Osteoarthritis – Massage Therapy

OsteoarthritisOsteoarthritis is a form of arthritis that affects the joints and causes inflammation and pain. It commonly affects the age group above 60 years, which is why there is going to be an increase in the number of sufferers in the coming years with a growing aging population. It is projected to increase from 46 million registered cases in 2006 to 65 million by 2030 in Europe. Massage therapy is known to provide some relief from pain, especially in the hands and knees, and massage therapists should know how to detect and properly treat the pain in order to be really effective.


Osteoarthritis is defined by joint stiffness, pain, tenderness, loss of mobility and swelling of the tissue around joints. The pain is described as a dull aching, but sometimes sudden movements may trigger a sharp pain. In certain cases, there may even be contractions and spasms in the tendons. These symptoms are most commonly seen in the knees, hips, and joints in the hands and lower back.

The pain commonly tends to get worse during physical activity, while during rest it gets better. Stiffness may follow long periods of inactivity such as sleeping or sitting, lasting for an hour and usually going away with stretching and exercise. At times, the pain can become bad enough to wake the patient at night. Osteoarthritis of the knee can impair the patient’s ability to perform daily activities such as bathing and dressing. However, general fatigue and weakness are not symptoms of this disease.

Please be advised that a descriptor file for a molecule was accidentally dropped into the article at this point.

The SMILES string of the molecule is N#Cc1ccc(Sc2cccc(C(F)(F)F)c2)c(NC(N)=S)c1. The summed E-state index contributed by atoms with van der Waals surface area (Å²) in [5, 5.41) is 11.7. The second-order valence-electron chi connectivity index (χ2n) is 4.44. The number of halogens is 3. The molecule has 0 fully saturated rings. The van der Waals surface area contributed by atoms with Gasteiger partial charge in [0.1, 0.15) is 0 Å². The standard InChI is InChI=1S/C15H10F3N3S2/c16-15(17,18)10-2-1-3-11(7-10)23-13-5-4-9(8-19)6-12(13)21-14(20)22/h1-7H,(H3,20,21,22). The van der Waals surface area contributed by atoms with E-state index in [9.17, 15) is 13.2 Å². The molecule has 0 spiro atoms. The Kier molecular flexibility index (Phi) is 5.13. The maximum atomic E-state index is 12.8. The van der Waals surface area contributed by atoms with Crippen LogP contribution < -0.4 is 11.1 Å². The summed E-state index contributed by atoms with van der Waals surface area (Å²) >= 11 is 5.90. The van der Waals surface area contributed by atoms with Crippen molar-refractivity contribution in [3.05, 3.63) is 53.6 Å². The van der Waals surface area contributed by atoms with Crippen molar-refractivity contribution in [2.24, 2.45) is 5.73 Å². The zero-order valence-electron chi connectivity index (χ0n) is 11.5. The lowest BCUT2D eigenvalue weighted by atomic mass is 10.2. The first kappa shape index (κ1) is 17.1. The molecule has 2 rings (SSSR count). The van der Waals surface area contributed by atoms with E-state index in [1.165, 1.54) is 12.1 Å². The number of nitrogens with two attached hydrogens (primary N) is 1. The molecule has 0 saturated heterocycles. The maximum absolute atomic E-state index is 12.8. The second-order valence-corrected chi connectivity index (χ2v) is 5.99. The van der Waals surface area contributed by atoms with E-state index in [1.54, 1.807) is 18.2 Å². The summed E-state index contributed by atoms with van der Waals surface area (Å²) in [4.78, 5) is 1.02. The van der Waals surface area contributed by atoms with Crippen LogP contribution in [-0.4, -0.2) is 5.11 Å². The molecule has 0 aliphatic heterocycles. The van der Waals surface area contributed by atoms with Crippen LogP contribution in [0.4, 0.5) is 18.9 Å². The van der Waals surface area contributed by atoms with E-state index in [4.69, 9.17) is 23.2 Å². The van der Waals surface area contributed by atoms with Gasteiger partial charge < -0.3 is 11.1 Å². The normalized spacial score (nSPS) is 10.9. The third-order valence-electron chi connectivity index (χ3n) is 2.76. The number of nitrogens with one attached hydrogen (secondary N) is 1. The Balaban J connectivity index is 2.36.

Osteoarthritis is not diagnosed through a single test, but requires a collection of different diagnostic tools and examinations. This can include a physical examination that checks for tenderness, warmth, stiffness, or fluid in the joints. Doctors may also look at medical histories of the patient and their families, and carry out blood and urine tests as well as imaging tests.

How Massage Therapy Can Help

The benefits of massage therapy for arthritis have seldom been scientifically studied, but in a few studies that have been conducted, beginning with one in 2003, which indicates that massage therapy was found to be effective and helped patients relieve pain and start walking more as compared to the control group. The National Center for Complementary and Alternative Medicine, part of the National Institute of Health, affirms that there are few risks of massage therapy when conducted by a trained professional.

The benefits of massage therapy for osteoarthritis patients include:

  • Increased blood circulation
  • Reduced swelling and improved flexibility through the increased blood flow.
  • Relief from pain and muscular tension by providing stimulus that blocks pain signals from being sent to the brain.
  • Enhanced overall relaxation and sense of wellness which could be the result of a shift from the sympathetic nervous system which responds to stress, and to parasympathetic nervous system, which helps slow down breathing and stabilizes heart rate, dilates the blood vessels, and improves the digestive system.
  • Stimulation of chemical release such serotonin and endorphins.
  • Improvements in sleep which also helps with pain management and healing.
  • Production of beneficial biochemical changes such as the prevention of fibrosis and increased lymph flow, which is part of the immune system.

As a massage therapist, you can provide pain relief to patients suffering from this disease and improve their overall quality of life considerably. However, it is important to be familiar with human anatomy and the physiology of this disease in order to be able to help the patient effectively. It is also important to keep your interaction with the patient pleasant, as this can also go a long way in helping relieve the stress of having to deal with such a painful ongoing medical condition.